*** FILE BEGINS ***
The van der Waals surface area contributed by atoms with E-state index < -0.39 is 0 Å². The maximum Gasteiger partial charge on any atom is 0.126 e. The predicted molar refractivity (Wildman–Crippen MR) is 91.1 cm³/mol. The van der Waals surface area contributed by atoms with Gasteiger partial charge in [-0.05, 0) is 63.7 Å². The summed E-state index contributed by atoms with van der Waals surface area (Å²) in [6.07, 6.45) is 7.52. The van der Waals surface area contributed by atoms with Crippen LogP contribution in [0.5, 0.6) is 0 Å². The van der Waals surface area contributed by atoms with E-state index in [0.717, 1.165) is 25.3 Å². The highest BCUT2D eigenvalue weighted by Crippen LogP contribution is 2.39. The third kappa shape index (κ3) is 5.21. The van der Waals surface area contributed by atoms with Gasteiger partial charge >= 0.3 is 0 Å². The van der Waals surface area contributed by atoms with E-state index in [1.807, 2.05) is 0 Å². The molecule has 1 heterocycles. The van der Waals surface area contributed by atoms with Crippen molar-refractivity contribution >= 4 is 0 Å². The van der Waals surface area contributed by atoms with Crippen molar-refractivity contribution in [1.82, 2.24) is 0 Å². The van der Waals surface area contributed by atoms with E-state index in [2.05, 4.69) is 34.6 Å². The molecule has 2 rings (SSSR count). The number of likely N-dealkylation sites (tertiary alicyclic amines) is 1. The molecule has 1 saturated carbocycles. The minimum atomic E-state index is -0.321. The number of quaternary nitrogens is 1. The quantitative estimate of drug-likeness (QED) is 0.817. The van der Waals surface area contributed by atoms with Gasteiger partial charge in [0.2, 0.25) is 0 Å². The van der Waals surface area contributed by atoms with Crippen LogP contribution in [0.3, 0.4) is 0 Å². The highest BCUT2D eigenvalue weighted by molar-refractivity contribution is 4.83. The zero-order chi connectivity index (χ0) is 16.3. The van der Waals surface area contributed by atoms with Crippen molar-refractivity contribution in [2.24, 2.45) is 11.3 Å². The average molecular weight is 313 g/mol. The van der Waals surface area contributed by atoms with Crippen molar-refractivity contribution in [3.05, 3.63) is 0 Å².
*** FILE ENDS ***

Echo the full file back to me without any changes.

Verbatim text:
The van der Waals surface area contributed by atoms with E-state index < -0.39 is 0 Å². The maximum Gasteiger partial charge on any atom is 0.126 e. The predicted molar refractivity (Wildman–Crippen MR) is 91.1 cm³/mol. The van der Waals surface area contributed by atoms with Gasteiger partial charge in [-0.05, 0) is 63.7 Å². The summed E-state index contributed by atoms with van der Waals surface area (Å²) in [6.07, 6.45) is 7.52. The van der Waals surface area contributed by atoms with Crippen LogP contribution in [0.5, 0.6) is 0 Å². The van der Waals surface area contributed by atoms with E-state index in [0.717, 1.165) is 25.3 Å². The highest BCUT2D eigenvalue weighted by Crippen LogP contribution is 2.39. The third kappa shape index (κ3) is 5.21. The van der Waals surface area contributed by atoms with Gasteiger partial charge >= 0.3 is 0 Å². The van der Waals surface area contributed by atoms with E-state index in [1.807, 2.05) is 0 Å². The molecule has 1 heterocycles. The van der Waals surface area contributed by atoms with Crippen molar-refractivity contribution >= 4 is 0 Å². The van der Waals surface area contributed by atoms with Crippen molar-refractivity contribution in [1.82, 2.24) is 0 Å². The van der Waals surface area contributed by atoms with E-state index in [2.05, 4.69) is 34.6 Å². The molecule has 2 rings (SSSR count). The number of likely N-dealkylation sites (tertiary alicyclic amines) is 1. The molecule has 1 saturated carbocycles. The minimum atomic E-state index is -0.321. The number of quaternary nitrogens is 1. The quantitative estimate of drug-likeness (QED) is 0.817. The van der Waals surface area contributed by atoms with Gasteiger partial charge in [0.2, 0.25) is 0 Å². The van der Waals surface area contributed by atoms with Crippen LogP contribution in [0.3, 0.4) is 0 Å². The highest BCUT2D eigenvalue weighted by molar-refractivity contribution is 4.83. The zero-order chi connectivity index (χ0) is 16.3. The van der Waals surface area contributed by atoms with Crippen molar-refractivity contribution in [2.24, 2.45) is 11.3 Å². The average molecular weight is 313 g/mol. The van der Waals surface area contributed by atoms with Crippen molar-refractivity contribution in [3.05, 3.63) is 0 Å².